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The Spoonbill, Vol. 19, No. 4, August 1970
Image 7
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The Spoonbill, Vol. 19, No. 4, August 1970 - Image 7. August 1970. Special Collections, University of Houston Libraries. University of Houston Digital Library. Web. June 20, 2021. https://digital.lib.uh.edu/collection/2007_023/item/44/show/42.

Disclaimer: This is a general citation for reference purposes. Please consult the most recent edition of your style manual for the proper formatting of the type of source you are citing. If the date given in the citation does not match the date on the digital item, use the more accurate date below the digital item.

(August 1970). The Spoonbill, Vol. 19, No. 4, August 1970 - Image 7. Outdoor Nature Club Newsletters. Special Collections, University of Houston Libraries. Retrieved from https://digital.lib.uh.edu/collection/2007_023/item/44/show/42

Disclaimer: This is a general citation for reference purposes. Please consult the most recent edition of your style manual for the proper formatting of the type of source you are citing. If the date given in the citation does not match the date on the digital item, use the more accurate date below the digital item.

The Spoonbill, Vol. 19, No. 4, August 1970 - Image 7, August 1970, Outdoor Nature Club Newsletters, Special Collections, University of Houston Libraries, accessed June 20, 2021, https://digital.lib.uh.edu/collection/2007_023/item/44/show/42.

Disclaimer: This is a general citation for reference purposes. Please consult the most recent edition of your style manual for the proper formatting of the type of source you are citing. If the date given in the citation does not match the date on the digital item, use the more accurate date below the digital item.

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Title The Spoonbill, Vol. 19, No. 4, August 1970
Alternative Title The Spoonbill, Vol. XVIV, No. 4, August 1970
Contributor (Local)
  • Lefkovits, David
  • Lefkovits, Dorothy
Publisher Outdoor Nature Club
Date August 1970
Subject.Topical (LCSH)
  • Ornithology
Subject.Geographic (TGN)
  • Houston, Texas
Genre (AAT)
  • newsletters
  • periodicals
Language English
Type (DCMI)
  • Text
Original Item Location ID 2007-023, Box 10, Folder 7
ArchivesSpace URI /repositories/2/archival_objects/9855
Original Collection Outdoor Nature Club Records
Digital Collection Outdoor Nature Club Newsletters
Digital Collection URL http://digital.lib.uh.edu/collection/2007_023
Repository Special Collections, University of Houston Libraries
Repository URL http://libraries.uh.edu/branches/special-collections/
Use and Reproduction No Copyright - United States
Note Incorrect volume number, XVIV, printed on front page.
File Name index.cpd
Item Description
Title Image 7
Format (IMT)
  • image/jpeg
File Name uhlib_2007_023_b010_f007_008_007.jpg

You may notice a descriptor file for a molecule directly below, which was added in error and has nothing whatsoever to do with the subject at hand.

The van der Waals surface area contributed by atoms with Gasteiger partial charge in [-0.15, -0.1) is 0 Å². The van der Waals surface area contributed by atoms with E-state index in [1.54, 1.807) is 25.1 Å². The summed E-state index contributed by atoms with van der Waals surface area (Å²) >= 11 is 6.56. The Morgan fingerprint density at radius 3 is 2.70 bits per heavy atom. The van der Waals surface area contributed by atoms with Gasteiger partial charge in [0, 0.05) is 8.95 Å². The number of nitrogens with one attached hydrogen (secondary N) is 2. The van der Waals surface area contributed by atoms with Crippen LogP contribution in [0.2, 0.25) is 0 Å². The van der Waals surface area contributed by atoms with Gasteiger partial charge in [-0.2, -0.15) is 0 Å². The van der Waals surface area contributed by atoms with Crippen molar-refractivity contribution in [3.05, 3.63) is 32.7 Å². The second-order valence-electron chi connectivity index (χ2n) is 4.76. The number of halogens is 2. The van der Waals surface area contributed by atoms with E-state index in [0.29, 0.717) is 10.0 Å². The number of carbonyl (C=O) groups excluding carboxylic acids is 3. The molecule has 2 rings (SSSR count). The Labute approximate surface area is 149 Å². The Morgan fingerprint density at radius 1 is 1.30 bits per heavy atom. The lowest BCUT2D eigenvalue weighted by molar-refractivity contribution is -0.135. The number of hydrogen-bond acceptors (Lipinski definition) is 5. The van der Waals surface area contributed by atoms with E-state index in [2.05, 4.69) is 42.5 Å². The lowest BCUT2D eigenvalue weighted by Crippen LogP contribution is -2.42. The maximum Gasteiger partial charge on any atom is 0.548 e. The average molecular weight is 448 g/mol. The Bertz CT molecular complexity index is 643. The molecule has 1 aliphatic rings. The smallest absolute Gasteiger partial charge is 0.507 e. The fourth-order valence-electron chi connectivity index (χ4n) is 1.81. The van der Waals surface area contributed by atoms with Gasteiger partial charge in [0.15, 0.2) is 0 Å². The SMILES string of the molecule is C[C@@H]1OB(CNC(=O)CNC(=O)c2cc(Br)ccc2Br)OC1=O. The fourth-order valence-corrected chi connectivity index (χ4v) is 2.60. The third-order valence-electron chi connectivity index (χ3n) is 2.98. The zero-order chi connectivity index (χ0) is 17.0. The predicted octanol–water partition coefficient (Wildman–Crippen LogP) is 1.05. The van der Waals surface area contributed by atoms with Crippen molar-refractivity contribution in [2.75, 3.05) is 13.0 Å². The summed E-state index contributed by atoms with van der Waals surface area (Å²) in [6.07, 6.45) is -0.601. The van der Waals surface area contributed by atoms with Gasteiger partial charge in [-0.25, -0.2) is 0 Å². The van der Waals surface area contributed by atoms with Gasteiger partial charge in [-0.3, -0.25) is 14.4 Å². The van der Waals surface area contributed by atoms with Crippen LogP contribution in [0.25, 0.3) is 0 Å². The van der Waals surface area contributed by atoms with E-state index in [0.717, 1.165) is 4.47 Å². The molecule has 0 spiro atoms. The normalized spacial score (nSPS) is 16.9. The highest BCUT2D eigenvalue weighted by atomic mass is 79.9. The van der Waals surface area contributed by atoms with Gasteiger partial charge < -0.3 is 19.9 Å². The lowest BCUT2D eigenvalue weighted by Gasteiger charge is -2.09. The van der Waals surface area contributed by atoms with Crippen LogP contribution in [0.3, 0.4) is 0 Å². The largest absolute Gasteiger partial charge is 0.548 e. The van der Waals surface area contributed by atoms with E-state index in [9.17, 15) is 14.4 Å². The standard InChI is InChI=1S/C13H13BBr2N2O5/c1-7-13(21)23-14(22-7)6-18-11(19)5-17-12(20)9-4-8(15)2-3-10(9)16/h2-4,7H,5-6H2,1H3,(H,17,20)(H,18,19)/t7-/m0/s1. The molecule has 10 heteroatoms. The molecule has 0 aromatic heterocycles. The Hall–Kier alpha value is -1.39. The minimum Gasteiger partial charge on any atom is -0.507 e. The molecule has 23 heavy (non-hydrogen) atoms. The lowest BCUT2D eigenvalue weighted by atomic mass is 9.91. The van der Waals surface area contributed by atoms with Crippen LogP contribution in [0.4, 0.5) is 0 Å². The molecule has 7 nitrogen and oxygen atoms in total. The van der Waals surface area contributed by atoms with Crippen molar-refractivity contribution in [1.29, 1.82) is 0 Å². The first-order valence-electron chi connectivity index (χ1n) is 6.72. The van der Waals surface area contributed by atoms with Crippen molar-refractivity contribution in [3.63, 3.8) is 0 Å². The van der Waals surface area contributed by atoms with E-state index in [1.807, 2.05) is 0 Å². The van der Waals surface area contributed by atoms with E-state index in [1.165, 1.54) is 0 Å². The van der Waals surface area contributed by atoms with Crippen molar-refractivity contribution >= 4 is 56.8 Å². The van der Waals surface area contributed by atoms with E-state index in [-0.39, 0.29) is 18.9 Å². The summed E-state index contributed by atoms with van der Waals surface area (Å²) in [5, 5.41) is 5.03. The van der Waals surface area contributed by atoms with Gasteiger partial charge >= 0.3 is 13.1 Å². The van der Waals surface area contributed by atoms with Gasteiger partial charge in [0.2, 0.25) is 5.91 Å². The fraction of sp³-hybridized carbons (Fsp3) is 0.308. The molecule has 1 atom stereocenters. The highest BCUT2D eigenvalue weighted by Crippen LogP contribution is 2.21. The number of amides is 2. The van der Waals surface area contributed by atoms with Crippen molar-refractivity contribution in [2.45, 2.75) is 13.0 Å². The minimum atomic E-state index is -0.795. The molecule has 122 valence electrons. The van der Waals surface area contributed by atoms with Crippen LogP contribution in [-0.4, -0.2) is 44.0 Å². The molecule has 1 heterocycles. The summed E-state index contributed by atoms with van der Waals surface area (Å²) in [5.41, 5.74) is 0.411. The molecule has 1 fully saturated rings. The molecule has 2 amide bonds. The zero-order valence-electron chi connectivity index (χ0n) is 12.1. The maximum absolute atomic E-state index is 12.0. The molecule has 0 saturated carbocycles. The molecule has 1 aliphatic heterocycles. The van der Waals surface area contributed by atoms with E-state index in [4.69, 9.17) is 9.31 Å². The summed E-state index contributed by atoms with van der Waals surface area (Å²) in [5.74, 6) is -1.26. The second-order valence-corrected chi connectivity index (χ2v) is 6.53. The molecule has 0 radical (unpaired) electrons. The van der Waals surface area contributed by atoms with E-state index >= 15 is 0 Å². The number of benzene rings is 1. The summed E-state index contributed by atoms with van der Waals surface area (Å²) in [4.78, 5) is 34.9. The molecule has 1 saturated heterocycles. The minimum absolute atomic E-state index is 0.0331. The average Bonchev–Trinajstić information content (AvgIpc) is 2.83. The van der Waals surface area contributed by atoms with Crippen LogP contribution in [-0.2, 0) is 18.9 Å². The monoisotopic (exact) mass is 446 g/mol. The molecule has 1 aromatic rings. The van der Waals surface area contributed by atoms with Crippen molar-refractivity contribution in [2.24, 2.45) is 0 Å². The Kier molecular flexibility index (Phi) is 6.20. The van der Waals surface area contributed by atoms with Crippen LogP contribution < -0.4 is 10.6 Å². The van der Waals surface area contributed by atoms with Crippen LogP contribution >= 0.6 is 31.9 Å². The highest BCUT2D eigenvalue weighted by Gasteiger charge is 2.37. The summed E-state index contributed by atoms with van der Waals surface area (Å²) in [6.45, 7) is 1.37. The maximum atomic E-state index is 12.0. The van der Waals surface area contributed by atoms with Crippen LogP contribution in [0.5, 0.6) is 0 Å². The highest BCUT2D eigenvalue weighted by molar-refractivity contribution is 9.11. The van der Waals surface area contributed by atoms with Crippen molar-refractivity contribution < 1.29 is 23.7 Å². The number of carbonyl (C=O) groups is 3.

Transcript Page 7. ecosystem. Consequences of an ecocatastrophe may be felt immediately, or generations later. Many of the consequences are predictable, but not always. Scientists can't decide, for example, if the water vapor released into the upper atmosphere by jet airplanes will trap the heat from the sun causing a "greenhouse Effect" which will stifle us, or reflect the heat of the sun causing a drop in the average temperature. A drop of only four degrees in the average temperature brought on Ice Ages in times past. Whether the temperature drops or rises, the magnitude of the ecocatastrophe involved would probably mean the end of most forms of life on earth. Pollution There are many forms of pollution. It occurs in air, water or as noise. Pollution is the addition of substances into nature which have an adverse affect upon life. We are most concerned with air and water pollution since it is becoming apparent that these substances, quite necessary for the perpetuation of life on this planet, are rapidly being fouled beyond a usuable level and beyohd their capacity to purify themselves. Thermal Thermal pollution is pollution by heat. The most common source of Pollution thermal pollution is from generating plants which use water for codling machinery.Warm water may offer a variety of threats to aquatic life. Dissolved oxygen content is lower in warm water, and fish may die of oxygen starvation. Warm water encourages choking algae blooms and may act as a barrier to feeding and reproduction. Pesticides Perhaps the most serious and subtle form of pollution today is _rom chlorinated pesticides. Pesticides are chemicals used to kill pests, but the word "pesticide" is misleading, A more accurate term would be "biocides", that whieh kills life, because many of the pesticides used today are non-selective. For example, biologists believe that the DDT used in the Rio Grande Valley to control the cotton boll-weevil may be "controlling" speckled trout in the Lower Laguna Madre by limiting their reproduction. DDT can also be used to control crabs, shrimp and songbirds and is doing so now and may continue to do so long after even if its use is stopped. This is because DDT, and the rest of the chlorinated hydrocarbon biocides, are "persistent" whieh means that because they do not break down in non-toxic substances they will remain toxic for as many as 10 years. They are also "cumulative" in that an organism may store increasingly large quantities of the chemical as it is exposed to it. This accumulation is called "biological magnification," A hawk whieh eats three rabbits with the same amount of DDT in eaeh of their bodies ends up with three times as much DDT as one of the rabbits. Habitat Habitat is thetype of site which a plant or animal normally requires to live and grow. Biologists are concerned with the destruction of habitats since animals have adapted to a certain type of habitat for centuries and are ill-equiped for a sudden change. Destruction of habitat is both a problem on the land and in the water. On land wide areas are cleared for agriculture, subdividing, highway building and any other number of human activities occur without regard to wildlife. Channelization, dredging and filling of aquatic habitat virtually assures that the stream or river will produce few fish for generations to come. Estuary Perhaps the most important and most productive hab-tat are the estuaries- those shallow bays and marshes along the coast receiving fresh water from land drainage. Approximately 99 per cent of the species composing our commercial fish are dependent upon healthy estuaries for either a breeding place, a nursery for their young or production of their food. Killing or destroying the estuaries destroys most of the life in the ocean. Population At the root of our environmental problems is the rapid increase of popu- Explosion lation. Until this rate of increase is stopped, conservation efforts can have only limited success. Some population scientists estimate that the United States is already 50 million over the optimum level for the carrying capacity of the land. Our doubling rate, that is, the time that the population will double in size, is approximately 35 years. This means that our efforts to clean up pollution, to build hospitals, to provide schools and to provide the services needed to perpetuate our society will have to